In 1999, the medical community was rocked by a report prepared by the Institute of Medicine which classified the problem of medical errors as an epidemic. That report concluded that approximately 95,000 people died each year from preventable medical mistakes. The annual cost to medical facilities was determined to be between $17 billion and $29 billion.
Although the Institute of Medicine’s report prompted much debate over the years regarding what could be done to protect patients, a more recent report prepared by researchers from John Hopkins University found that the medical community might not have had too much success in doing so. In fact, preventable medical errors are now the third leading cause of death in this country.
Unlike the 1999 report, which relied upon data from just one study, the Johns Hopkins report used data collected from four major studies. Two of these studies were from the Agency for Healthcare Research and Quality and the Agency for Healthcare Research and Quality, during the years 2000 to 2008.
During the studied time period, there were 251,000 annual deaths attributed to medical errors. This breaks down to an average of about 700 deaths per day. Only heart disease and cancer claimed more Americans during that eight-year period.
Common Medical Errors
There is virtually no limit to the different types of mistakes that can be made by medical professionals. However, the researchers found several that were the most commonly associated with patient fatalities.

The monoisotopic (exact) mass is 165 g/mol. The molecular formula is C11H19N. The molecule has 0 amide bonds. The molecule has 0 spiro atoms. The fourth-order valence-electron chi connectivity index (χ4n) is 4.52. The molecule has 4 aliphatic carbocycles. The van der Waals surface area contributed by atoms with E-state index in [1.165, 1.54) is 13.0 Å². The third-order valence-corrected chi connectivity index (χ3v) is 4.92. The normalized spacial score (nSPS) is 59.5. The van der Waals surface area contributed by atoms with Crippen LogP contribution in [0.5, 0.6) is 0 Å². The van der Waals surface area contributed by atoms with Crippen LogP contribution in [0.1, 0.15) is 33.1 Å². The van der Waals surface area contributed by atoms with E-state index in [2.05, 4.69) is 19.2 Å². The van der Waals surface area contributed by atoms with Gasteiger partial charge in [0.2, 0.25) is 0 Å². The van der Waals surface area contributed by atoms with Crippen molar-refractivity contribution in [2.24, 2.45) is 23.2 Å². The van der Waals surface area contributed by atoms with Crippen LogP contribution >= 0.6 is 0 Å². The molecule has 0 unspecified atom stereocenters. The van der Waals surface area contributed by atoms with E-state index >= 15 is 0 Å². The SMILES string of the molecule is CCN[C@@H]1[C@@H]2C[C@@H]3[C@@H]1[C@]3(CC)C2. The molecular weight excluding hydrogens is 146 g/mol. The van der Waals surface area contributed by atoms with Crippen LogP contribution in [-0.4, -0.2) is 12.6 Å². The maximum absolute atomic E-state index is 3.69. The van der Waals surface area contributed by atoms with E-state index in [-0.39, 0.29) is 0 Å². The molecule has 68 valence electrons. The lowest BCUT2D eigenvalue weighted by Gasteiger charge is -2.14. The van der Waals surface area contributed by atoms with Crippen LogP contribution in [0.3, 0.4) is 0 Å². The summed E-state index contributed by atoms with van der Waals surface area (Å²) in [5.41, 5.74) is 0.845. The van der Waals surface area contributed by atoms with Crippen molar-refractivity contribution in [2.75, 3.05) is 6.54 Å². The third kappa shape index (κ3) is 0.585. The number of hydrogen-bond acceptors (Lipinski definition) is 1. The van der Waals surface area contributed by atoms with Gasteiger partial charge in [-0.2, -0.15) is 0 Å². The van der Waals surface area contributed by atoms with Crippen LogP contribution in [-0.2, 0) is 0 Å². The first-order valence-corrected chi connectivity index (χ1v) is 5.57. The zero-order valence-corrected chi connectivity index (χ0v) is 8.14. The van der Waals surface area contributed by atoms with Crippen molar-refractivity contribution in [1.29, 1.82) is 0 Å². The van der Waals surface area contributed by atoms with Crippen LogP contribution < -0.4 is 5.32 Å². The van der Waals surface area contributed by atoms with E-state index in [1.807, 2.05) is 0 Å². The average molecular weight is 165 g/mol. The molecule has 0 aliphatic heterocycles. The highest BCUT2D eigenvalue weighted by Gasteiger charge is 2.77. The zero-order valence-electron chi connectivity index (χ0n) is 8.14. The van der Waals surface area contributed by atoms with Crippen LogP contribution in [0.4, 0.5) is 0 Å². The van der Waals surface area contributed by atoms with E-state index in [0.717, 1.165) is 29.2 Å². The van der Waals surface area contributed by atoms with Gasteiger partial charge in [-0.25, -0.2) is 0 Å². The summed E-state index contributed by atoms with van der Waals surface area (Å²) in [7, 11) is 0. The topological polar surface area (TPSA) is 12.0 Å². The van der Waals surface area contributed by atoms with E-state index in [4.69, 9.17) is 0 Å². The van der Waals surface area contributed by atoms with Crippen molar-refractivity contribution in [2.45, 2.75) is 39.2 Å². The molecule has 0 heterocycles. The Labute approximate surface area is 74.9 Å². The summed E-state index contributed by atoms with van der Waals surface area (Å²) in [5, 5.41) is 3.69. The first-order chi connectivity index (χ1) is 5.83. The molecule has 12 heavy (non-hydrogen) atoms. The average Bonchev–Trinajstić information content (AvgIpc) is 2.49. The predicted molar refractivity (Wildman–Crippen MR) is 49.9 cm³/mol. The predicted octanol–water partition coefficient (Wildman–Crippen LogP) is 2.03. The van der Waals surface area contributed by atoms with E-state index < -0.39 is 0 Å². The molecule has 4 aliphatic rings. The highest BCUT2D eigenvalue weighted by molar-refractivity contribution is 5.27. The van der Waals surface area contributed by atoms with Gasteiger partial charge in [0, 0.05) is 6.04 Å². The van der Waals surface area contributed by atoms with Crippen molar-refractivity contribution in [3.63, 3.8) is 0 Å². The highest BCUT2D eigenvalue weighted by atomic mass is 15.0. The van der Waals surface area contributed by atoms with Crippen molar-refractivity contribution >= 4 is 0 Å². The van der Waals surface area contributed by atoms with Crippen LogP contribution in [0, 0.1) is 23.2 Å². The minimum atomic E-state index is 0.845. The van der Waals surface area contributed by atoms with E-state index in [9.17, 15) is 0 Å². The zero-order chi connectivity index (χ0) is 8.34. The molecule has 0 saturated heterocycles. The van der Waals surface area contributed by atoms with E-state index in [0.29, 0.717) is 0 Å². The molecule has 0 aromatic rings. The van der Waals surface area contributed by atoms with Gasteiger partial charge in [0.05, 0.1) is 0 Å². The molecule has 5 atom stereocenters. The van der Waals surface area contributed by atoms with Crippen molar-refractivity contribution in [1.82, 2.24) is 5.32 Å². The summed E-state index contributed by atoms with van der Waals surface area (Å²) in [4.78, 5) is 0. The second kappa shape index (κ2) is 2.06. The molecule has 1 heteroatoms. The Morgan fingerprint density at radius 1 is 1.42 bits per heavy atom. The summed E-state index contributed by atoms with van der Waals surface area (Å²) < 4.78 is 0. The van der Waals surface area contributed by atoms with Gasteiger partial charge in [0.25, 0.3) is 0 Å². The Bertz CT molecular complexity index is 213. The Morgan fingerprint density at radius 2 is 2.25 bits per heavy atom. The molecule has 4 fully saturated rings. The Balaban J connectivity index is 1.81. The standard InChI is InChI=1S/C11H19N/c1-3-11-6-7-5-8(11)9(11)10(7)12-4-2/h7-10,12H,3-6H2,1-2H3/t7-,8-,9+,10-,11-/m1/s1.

- Misdiagnosis of the patient’s condition
- Giving a patient the wrong medication or the wrong dose
- Surgeries that were unnecessary
- Mishaps during surgery, such as nicking an artery
- Failure of medical staff to recognize signs of fatal conditions such as septic shock
- Failure of medical staff to consult with a medical specialist when needed
Even more troubling is the researchers’ assertion that the actual numbers of victims of medical errors is most likely much greater than 700 per day. They put the numbers of people killed each year at closer to 400,000. The reason for this difference is that there is no place on a death certificate to add information on whether or not a person’s death was related to a medical error. Since death certificates are how the federal government collects such data, it seems that the government’s data is likely incomplete.
Contact a DuPage County Medical Malpractice Attorney
If you have lost a loved one because of a preventable medical error, contact an experienced Aurora medical negligence lawyer today to find out what legal recourse you may have. Call 630-907-0909 for a free consultation at Kinnally Flaherty Krentz Loran Hodge & Masur P.C. to discuss your available options for recovering compensation today.